Hackers leaked data related to Hyundai Motor America’s logistics operations on Monday and claimed responsibility for an apparent ransomware attack targeting the automaker and subsidiary Kia Motors America.
Files posted by the DoppelPaymer ransomware gang contain information about Hyundai Glovis, the automaker’s global logistics firm, as well as documents related to a trucking partner, in addition to other data.
Hyundai Motor America acknowledged that it had experienced an “IT outage,” but would not confirm that it had been targeted in a ransomware attack.
“Last week, Hyundai Motor America experienced an IT outage affecting a limited number of customer-facing systems and the majority of those systems are now back online,” the company said in a statement. “We would like to thank our customers for their continued patience. At this time, we can confirm that we have no evidence of Hyundai Motor America or its data being subject to a ransomware attack.”
The data leak came in the aftermath of an IT disruption that hit Kia Motors America more than a week ago. Bleeping Computer reported that Kia had been targeted by a ransomware attack by DoppelPaymer and was seeking $20 million in payment.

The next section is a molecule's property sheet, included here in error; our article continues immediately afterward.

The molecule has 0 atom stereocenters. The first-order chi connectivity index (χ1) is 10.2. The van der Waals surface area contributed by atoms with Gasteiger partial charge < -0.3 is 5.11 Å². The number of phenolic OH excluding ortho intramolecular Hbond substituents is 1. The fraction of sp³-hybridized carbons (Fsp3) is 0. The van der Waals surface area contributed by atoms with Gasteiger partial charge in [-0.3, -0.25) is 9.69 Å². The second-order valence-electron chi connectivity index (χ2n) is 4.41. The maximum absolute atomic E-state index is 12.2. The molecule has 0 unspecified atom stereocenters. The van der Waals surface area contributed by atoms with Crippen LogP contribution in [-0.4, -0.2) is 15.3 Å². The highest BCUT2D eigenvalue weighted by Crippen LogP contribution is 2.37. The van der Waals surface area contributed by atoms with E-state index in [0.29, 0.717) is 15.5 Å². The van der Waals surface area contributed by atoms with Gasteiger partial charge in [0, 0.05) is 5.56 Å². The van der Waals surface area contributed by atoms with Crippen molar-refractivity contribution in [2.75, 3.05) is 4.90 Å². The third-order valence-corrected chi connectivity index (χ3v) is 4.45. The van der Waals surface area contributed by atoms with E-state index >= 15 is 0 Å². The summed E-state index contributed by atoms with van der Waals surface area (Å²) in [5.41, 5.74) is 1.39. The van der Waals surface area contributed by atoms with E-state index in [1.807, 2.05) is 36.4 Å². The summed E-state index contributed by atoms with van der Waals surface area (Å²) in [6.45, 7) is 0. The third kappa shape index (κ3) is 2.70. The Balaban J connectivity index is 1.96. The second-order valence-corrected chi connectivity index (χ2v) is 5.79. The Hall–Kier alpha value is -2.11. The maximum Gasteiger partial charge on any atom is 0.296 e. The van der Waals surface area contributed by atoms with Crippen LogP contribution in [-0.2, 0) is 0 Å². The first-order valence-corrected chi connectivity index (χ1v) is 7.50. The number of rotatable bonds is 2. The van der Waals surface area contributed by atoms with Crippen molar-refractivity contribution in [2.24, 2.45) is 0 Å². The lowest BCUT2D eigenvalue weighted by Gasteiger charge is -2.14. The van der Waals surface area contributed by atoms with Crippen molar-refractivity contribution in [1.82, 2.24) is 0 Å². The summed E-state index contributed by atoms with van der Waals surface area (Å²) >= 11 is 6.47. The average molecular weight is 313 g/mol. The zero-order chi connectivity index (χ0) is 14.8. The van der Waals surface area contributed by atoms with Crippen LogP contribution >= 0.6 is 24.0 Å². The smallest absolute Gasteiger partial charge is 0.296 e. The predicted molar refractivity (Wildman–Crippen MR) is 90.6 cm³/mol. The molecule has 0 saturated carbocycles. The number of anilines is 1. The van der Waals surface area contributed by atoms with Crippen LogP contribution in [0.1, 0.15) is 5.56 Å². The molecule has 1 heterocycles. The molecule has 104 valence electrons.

Brett Callow, a threat analyst with the security software firm Emsisoft, said the attack on Hyundai America could have led to attempts by DoppelPaymer to target any business partnerships.
DoppelPaymer is among a cohort of ransomware gangs that engage in double extortion tactics. Attackers seek to disrupt operations, locking out companies from their data, as well as stealing it. Companies that refuse to pay ransoms can face public disclosure on leak sites.
Click for more FreightWaves articles by Nate Tabak
TFI to take aim at UPS Freight’s unprofitable business
TFI to acquire UPS Freight for $800M
XTL makes its first acquisition as Canada trucking M&A heats up